Pioneering historical approaches to Black economic co-operation, such as those of sociologist W.E.B. Du Bois, should be tapped to benefit today’s business education, says study co-authored at Cambridge Judge Business School.
The pioneering ideas and experiments of sociologist W.E.B. Du Bois and educator W.C. Matney on Black economic co-operation and co-operative business models should be tapped to benefit modern-day business education, says a study co-authored at Cambridge Judge Business School.
Authors of the study published in the journal Academy of Management Learning & Education are Leon Prieto and Simone Phipps, both Associate Research Fellows at the Cambridge Centre for Social Innovation at Cambridge Judge; Lilia Giugni, Research Associate at the Centre; and Dr Neil Stott, Co-Director of the Centre.
The study addresses criticism of the relevance of contemporary business education, and concludes that the record of Historically Black College and Universities (HBCUs) can be tapped to boost the number of degrees in alternative economic development and critical political economy. The research focuses on the Department of Business Administration at Bluefield Institute in West Virginia (now known as Bluefield State College), which in the 1920s became the first HBCU to establish a student co-operative to serve as a form of business laboratory.
The study draws lessons for the present day to what occurred at Bluefield, influenced by arguments put forward by William Edward Burghardt Du Bois (1868-1963) in two reports on African American social betterment (1898) and economic co-operation (1907). Professor William Clarence Matney (1897-1988), who was co-founder with Du Bois of the Negro Co-operative Guild, later directed the Department of Business Administration at Bluefield and established a groundbreaking student co-operative store that “grew to be appreciated all over the country”.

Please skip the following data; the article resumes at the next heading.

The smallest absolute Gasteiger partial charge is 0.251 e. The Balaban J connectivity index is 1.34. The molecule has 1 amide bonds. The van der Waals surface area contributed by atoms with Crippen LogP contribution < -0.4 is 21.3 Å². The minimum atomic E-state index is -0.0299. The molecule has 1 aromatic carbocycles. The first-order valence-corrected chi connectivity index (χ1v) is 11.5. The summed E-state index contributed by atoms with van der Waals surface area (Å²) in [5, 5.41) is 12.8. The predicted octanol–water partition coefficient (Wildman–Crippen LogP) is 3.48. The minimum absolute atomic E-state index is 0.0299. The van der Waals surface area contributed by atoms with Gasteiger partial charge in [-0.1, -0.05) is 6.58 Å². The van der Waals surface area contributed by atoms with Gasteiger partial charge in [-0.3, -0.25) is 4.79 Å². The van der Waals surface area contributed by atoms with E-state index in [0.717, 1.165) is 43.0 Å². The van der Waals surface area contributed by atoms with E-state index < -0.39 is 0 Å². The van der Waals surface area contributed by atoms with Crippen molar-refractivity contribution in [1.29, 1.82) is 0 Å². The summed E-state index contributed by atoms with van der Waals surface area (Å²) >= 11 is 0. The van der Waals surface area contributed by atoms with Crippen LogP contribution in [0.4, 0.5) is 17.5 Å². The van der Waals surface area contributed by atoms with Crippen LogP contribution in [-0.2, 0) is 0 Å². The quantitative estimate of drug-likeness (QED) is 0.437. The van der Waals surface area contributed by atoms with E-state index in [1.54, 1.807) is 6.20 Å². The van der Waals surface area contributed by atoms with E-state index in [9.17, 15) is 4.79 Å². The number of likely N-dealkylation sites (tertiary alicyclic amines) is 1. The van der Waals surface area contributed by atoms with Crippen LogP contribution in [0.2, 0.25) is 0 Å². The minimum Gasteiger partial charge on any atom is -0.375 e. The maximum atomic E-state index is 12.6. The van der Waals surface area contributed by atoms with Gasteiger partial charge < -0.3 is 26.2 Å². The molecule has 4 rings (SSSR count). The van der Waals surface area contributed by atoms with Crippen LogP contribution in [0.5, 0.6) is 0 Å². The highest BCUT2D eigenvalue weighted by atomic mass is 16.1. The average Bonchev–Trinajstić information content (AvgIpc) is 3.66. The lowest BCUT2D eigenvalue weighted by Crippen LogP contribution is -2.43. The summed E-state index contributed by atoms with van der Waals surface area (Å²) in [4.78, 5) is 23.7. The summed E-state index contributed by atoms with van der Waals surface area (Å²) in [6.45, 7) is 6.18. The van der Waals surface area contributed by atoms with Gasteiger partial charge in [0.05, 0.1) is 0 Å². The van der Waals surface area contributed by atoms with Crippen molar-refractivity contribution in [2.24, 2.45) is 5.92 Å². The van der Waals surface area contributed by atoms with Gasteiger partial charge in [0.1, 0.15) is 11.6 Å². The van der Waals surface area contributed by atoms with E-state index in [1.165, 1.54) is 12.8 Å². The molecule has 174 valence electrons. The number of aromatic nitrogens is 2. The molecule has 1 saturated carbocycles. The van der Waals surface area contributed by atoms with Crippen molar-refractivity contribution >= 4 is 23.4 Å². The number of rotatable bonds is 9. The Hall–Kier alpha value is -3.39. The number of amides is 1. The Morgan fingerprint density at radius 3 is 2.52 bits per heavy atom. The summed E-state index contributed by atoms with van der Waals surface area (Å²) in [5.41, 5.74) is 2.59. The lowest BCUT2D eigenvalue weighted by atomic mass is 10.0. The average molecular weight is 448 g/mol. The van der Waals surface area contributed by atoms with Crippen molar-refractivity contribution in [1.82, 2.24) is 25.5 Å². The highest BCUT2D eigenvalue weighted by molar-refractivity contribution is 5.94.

“We use our historical analysis to inform a discussion of how a new approach to business schools as a laboratory, rooted in racial awareness, pro-social economics and critical pedagogy (as inspired by the Bluefield experiment), may help contemporary educational institutions to better serve Black communities and tackle societal challenges that are meaningful to them in ways that fit their purposes,” the authors say.
The study concludes that such an approach is “not only apt for Historically Black Colleges and Universities, but that business and research programmes at predominantly White institutions can also benefit from such lessons.”
The student co-operative at Bluefield reached a ‘premature end’, closed down in 1934 by order of the state of West Virginia, and Bluefield eventually became a mostly White college.
“We think that our findings also speak to the relevance of alternative economic frameworks, and specifically of reintroducing co-operative economics in the form of courses and practical exposure to co-operative business models,” the study says, noting that co-operatives have a current failure rate between 6% and 8% lower than conventional businesses.
The study points out that many initiatives at business schools address some of the world’s grand challenges, including a focus on sustainability and social innovation, but that “management education is still criticised for relying excessively on heroic (and racially homogenous) portrayals of leadership”.
“Racism and racial inequity especially – the bulk of our argument – are central to such ‘wicked problems’, and yet not always taken in due consideration.”
The study – entitled “Teaching (co-operative) business: the ‘Bluefield Experiment’ and the future of Black business schools” – is co-authored by Dr Leon Prieto, Associate Professor of Management at Clayton State University and Associate Research Fellow at the Cambridge Centre for Social Innovation at Cambridge Judge; Dr Simone Phipps, Associate Professor of Management at Middle Georgia State University and Associate Research Fellow at the Centre; Dr Lilia Giugni, Research Associate at the Centre; and Dr Neil Stott, Faculty (Professor level) in Management Practice and Co-Director of the Centre.
The study includes a reference to the diverse backgrounds and perspectives of the authors: “As a Black man of Caribbean heritage who graduated from an HBCU, a Black woman of Caribbean heritage who graduated from an HBCU, a white European woman and a white European man with vastly different descents and experiences within educational and research settings, we made a point to pay careful attention to the way our own ‘racialised and cultural systems of coming to know, knowing, and inhabiting the world’ impacted this study,” the authors say.